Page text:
Posted by: Leanna | March 26, 2013

Salamanders in the Spring

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At Conserve School students have the opportunity to learn about the ecology of the Northwoods even outside of the academic day!  Every weekend there is a variety of different activities for the students to participate in.  This past Saturday a group of 13 Conserve School students had the opportunity to attend a Salamander Monitoring Workshop at the North Lakeland Discovery Center.  While at the Discovery Center, the students made their own traps, so that they are able to survey Conserve School’s salamander population this spring.

From the moment this weekend activity was announced, the students showed an enthusiastic interest in the opportunity to be a part of such a program.  The two-hour long workshop began with some background information on Wisconsin’s salamanders.  It turns out that Wisconsin is home to seven species of salamander, the Blue Spotted Salamander, the Spotted Salamander, the Eastern Tiger Salamander, the Central Newt, the Four-toed Salamander, the Red-backed Salamander, and the Mudpuppy.  Students then learned that every spring a statewide salamander survey is conducted to help determine where different kinds of salamanders are or aren’t located throughout the state.  The students finished out the workshop by constructing 10 salamander traps of their own.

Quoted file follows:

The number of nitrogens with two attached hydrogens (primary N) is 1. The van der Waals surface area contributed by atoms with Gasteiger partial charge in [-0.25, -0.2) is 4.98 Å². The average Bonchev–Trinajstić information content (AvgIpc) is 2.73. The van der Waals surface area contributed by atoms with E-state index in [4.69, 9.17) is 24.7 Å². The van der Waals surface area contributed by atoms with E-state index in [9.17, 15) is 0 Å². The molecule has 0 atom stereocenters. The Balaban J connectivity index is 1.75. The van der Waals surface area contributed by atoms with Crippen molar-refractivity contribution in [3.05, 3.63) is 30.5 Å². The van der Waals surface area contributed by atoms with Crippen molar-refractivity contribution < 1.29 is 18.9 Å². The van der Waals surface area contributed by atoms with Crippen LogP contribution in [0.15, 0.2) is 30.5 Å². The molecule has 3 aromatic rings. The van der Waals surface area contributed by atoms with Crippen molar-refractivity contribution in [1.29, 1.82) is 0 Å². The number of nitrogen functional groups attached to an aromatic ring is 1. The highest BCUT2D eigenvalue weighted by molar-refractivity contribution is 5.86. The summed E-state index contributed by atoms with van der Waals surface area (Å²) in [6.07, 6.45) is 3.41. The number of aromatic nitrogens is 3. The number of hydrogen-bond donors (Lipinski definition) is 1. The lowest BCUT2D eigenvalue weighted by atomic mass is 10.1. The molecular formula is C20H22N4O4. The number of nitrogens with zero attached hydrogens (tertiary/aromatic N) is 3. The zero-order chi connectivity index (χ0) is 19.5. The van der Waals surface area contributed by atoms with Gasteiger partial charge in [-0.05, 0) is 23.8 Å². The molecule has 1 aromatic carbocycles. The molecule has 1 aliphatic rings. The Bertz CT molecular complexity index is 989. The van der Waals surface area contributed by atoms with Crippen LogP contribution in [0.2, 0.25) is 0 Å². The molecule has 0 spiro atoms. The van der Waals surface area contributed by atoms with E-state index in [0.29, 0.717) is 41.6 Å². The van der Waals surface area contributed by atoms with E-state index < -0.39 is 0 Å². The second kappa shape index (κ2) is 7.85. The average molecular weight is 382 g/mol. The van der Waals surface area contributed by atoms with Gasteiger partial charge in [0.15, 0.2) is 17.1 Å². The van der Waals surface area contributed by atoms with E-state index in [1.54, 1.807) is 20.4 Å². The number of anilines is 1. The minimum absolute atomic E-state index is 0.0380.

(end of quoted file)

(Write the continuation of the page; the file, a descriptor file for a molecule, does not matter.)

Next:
Once the snow begins to melt (but not before it’s all melted!) and a few days before our first substantial rainfall, the students will divide the ten traps between two ephemeral pools and prepare to monitor them.  The timing is important, because during this short window of time the salamanders will be on the move looking for ephemeral pools to breed in.  The traps must be set and checked every morning for five consecutive days.  The data will then be submitted to the statewide data pool.

The North Lakeland Discovery Center is located in Manitowish Waters, WI about an hour away from Conserve School.  The Discovery Center offers a variety of different environmental education programs and monitoring projects, as well as recreational and interpretive trails.

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